• FIG. 2 provides a side-view of a device very similar to that presented in FIG. 1, but in its pre-expanded conformation. It will be seen from this figure that the angled portions 22 of each of the two anchoring arms, are initially located close to each other, within the central space of the valve support device. Then, after implantation and expansion of the replacement valve (during the second stage of the replacement procedure), the expanding valve applies pressure to the angled portions, causing them to move laterally, while each the lateral portions 24 of the anchoring arms pivots around its fulcrum point, which is provided by the lower edge of the rectangular opening in bridging element 26.
  • As mentioned above, in this embodiment, the lower edge of said rectangular opening acts as the fulcrum for the levered anchored arm. An enlarged view of the fulcrum point is shown in FIG. 3, in which it may be seen that the lateral portion 32 of the anchoring arm on one side of the device is in contact with—and capable of pivoting around—the lower margin 34 of the rectangular opening in bridging element 36. This figure also illustrates one way in which the bridging element 36 may be connected to the fulcrum support ring 38, namely by means of small wire staples or loops 39.
  • Alternatively, in other embodiments, the lower ring is cut out of a sheet of a biocompatible metal (such as Nitinol), and may function as a lower support ring of a two-ring support device (as described in co-owned, co-pending WO 2012/031141). One example of a device of this implementation having a lower support ring of this type is shown in FIG. 4, which provides a perspective in situ view of a device comprising an upper support ring 40, connected by means of bridging elements 42 to a lower support ring 43. The device is shown in its expanded conformation after implantation into the heart close to the mitral valve. The lateral portions 44 of the anchoring arms have been pushed outwards (laterally) by means of the expanded replacement valve (not shown for clarity), such that their distal tips 45 are in contact with the inner ventricular wall 46, and apply stabilizing forces thereto. While the two bridging elements 42 and associated anchoring arms are located at the ends of the mitral commissure, an additional anchoring arm 47 pivoted around a short lower fulcrum 48 is also shown. This additional anchoring arm grips the native leaflet 49, and forms part of one embodiment of the second implementation of the present invention, as will be described in more detail hereinbelow.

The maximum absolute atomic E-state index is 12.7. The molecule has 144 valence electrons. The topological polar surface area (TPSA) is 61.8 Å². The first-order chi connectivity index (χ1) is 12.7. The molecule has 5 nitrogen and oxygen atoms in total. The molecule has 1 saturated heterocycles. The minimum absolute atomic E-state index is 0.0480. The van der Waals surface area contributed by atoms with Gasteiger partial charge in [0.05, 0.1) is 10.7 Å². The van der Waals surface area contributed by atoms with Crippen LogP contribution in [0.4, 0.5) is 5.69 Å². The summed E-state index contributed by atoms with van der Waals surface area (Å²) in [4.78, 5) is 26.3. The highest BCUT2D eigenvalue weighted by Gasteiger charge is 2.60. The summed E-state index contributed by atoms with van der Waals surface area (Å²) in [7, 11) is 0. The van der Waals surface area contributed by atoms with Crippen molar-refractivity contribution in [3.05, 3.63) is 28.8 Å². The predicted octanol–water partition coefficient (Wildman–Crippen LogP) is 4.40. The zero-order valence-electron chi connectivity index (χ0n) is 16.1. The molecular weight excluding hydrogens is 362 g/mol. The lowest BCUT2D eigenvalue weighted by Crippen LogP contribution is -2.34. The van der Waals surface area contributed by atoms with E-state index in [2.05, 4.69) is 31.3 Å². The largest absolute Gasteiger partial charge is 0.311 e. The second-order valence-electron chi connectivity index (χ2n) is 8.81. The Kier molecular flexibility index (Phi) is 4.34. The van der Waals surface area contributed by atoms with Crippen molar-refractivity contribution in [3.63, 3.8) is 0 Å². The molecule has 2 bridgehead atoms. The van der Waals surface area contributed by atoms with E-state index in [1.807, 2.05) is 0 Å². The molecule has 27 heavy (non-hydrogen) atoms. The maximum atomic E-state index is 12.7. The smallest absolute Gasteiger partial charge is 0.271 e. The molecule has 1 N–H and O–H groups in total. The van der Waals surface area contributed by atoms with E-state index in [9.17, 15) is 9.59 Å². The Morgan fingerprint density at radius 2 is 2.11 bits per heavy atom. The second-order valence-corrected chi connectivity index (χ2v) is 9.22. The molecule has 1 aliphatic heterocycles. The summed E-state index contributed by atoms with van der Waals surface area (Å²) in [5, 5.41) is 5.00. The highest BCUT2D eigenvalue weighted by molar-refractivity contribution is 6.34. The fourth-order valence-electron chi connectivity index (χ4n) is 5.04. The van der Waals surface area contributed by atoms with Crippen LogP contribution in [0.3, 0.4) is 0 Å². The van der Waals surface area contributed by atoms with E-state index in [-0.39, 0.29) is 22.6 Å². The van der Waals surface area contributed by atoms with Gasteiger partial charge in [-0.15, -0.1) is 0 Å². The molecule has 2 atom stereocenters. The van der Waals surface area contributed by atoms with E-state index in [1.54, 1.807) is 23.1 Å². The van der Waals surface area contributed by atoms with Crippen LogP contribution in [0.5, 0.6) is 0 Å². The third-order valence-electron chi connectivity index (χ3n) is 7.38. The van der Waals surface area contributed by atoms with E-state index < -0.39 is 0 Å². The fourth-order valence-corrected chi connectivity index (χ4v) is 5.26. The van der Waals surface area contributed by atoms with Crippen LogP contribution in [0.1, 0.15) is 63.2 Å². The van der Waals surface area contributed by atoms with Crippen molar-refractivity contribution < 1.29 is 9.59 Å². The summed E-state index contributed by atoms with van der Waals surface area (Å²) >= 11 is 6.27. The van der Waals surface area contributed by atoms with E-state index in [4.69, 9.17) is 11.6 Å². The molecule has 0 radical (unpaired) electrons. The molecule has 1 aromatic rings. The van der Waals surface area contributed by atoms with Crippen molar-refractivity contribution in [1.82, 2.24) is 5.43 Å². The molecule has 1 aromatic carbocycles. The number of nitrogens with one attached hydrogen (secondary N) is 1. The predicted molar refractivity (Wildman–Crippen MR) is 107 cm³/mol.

• In a second implementation of the lever-operated anchoring wing of the present invention, the valve support device comprises an upper support ring and (similar to the first implementation) further comprises two or more anchoring arms, the superior ends of which are attached to said upper support ring. In addition, the valve support device further comprises a lower ring element that is similar to the stirrup-shaped element described in connection with one of the preferred embodiments of the first implementation, hereinabove. However, in contradistinction to the first implementation, the presently-described implementation does not comprise bridging elements connecting said stirrup-shaped element to the upper support ring. Rather, each stirrup-shaped element is connected directly to each of the anchoring arms.
  • Functionally, this implementation differs significantly from the first implementation described above, since when the support device is in its rest position (i.e. before radial expansion) there is no fulcrum about which the levered anchoring arms are able to rotate. Rather, the fulcrum is created only after the stirrup-shaped wire is expanded (by means of the pressure applied by the expanding stented replacement valve). At a certain point, the lower wire element becomes ring-shaped. At this point, the lower wire element is unable to expand any further, and the point of attachment of each anchoring arm to the lower wire element now functions as a fulcrum, about which said anchoring arms rotate in response to the radially-outward force generated by the expanding replacement valve. It may thus be appreciated that while in the first implementation (described above), the fulcrum is present at all stages (from pre-expansion to full expansion), there is no fulcrum in the second implementation until the lower wire element has been fully expanded into its ring conformation.